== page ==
The third international conference on Human-Robot Interaction (HRI-2008) was held March 12-15, 2008, in Amsterdam, The Netherlands. The conference was jointly sponsored by the Association for Computing Machinery (ACM) through SIGCHI and SIGART and by the IEEE Robotics and Automation Society. The conference was organized in cooperation with AAAI, the Human Factors and Ergonomics Society, and the IEEE Systems, Man, and Cybernetics Society. The Naval Research Laboratory, the National Science Foundation, and the European Network for the Advancement of Artificial Cognitive Systems (EU Cognition) provided grants. More than 250 representatives from academia, government, and industry attended HRI2008.
HRI is the premier forum for the presentation and discussion of research results in human-robot interaction. HRI is designed as a single-track, highly selective annual conference that seeks to showcase the very best research and thinking in human-robot interaction. Human-robot interaction is inherently interdisciplinary and multidisciplinary, and the conference sought papers from researchers in artificial intelligence, cognitive science, ergonomics, human-computer interaction, psychology, robotics, and other fields.
The theme of HRI-2008, "living with robots," highlights the importance of building core science in HRI so that robots can be employed in everyday environments over the long term. In particular, understanding and identifying the key social and technical issues for robots operating in settings such as home, office, shopping, and museum environments is crucial for developing effective systems. HRI-2008 placed special emphasis on informing the development of companion and assistive robots. It also featured a panel on "robo-ethics" intended to start a discussion of the ethical and societal implications of autonomous robots and a panel on "what is HRI?" that examined the constitutive components of human-robot interaction.
Of the 134 submissions, the program committee accepted 48 full papers and 24 short papers spanning a wide range of topics, including field experiments and user studies, HRI foundations, multimodal interaction, and ethics. A total of 10 videos (out of 27 submissions) were featured in a special session.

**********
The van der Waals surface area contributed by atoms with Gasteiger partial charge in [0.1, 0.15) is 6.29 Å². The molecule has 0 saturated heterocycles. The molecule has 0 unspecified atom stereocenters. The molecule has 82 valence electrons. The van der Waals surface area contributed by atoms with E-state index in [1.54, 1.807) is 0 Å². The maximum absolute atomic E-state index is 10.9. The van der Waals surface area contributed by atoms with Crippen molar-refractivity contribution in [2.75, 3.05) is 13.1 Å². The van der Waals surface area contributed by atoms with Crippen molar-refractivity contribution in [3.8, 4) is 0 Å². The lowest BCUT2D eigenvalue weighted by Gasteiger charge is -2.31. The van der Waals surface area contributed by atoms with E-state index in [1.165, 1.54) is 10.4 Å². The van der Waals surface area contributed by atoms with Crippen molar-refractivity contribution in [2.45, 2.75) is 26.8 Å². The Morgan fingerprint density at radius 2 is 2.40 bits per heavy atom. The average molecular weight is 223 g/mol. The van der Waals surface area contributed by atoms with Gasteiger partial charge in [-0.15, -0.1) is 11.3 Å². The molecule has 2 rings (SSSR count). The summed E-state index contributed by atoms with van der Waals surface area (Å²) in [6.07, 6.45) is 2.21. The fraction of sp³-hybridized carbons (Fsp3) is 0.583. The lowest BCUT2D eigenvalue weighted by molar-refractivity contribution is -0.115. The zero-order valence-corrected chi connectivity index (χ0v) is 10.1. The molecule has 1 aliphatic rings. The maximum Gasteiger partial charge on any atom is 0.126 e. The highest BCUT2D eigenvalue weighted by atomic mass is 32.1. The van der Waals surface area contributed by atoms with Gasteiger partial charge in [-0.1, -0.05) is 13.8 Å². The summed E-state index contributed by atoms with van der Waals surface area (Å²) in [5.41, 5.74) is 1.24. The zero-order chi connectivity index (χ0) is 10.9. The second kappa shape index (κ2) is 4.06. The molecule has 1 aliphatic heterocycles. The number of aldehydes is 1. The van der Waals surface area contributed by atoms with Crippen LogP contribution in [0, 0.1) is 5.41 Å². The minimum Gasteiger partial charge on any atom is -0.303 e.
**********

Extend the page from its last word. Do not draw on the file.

HRI-2008 included three workshops and a tutorial. The workshops addressed metrics (an examination of proposed guidelines for evaluating HRI), coding behavioral video data (discussion of methods, problems, and solutions), and robotic helpers (user interaction, interfaces, and companions in assistive and therapy robotics). The tutorial educated participants on experimental design for HRI, with ah emphasis on methodology and test subject selection.
One novel aspect of HRI-2008 was the student robot design competition, which was supported by donations from Lego and National Instruments. Seven student teams competed to build robots using the same set of robot parts (including light, sound, and touch sensors). Students from the University of Amsterdam took top honors for Phobot, a robot that mimics human phobia and overcomes its "fear" through graded exposure.
We were delighted to have Herbert H. Clark (Stanford University, USA), Harold Bekkering (Radboud University, The Netherlands), and Raja Chatilla (LAAS-CNRS, France) provide thought-provoking keynote presentations. Clark, in his presentation titled "Talking as If," proposed to view robots as "staged agents"--not as people, but as depictions of people--and engage them as characters in a staged joint activity. …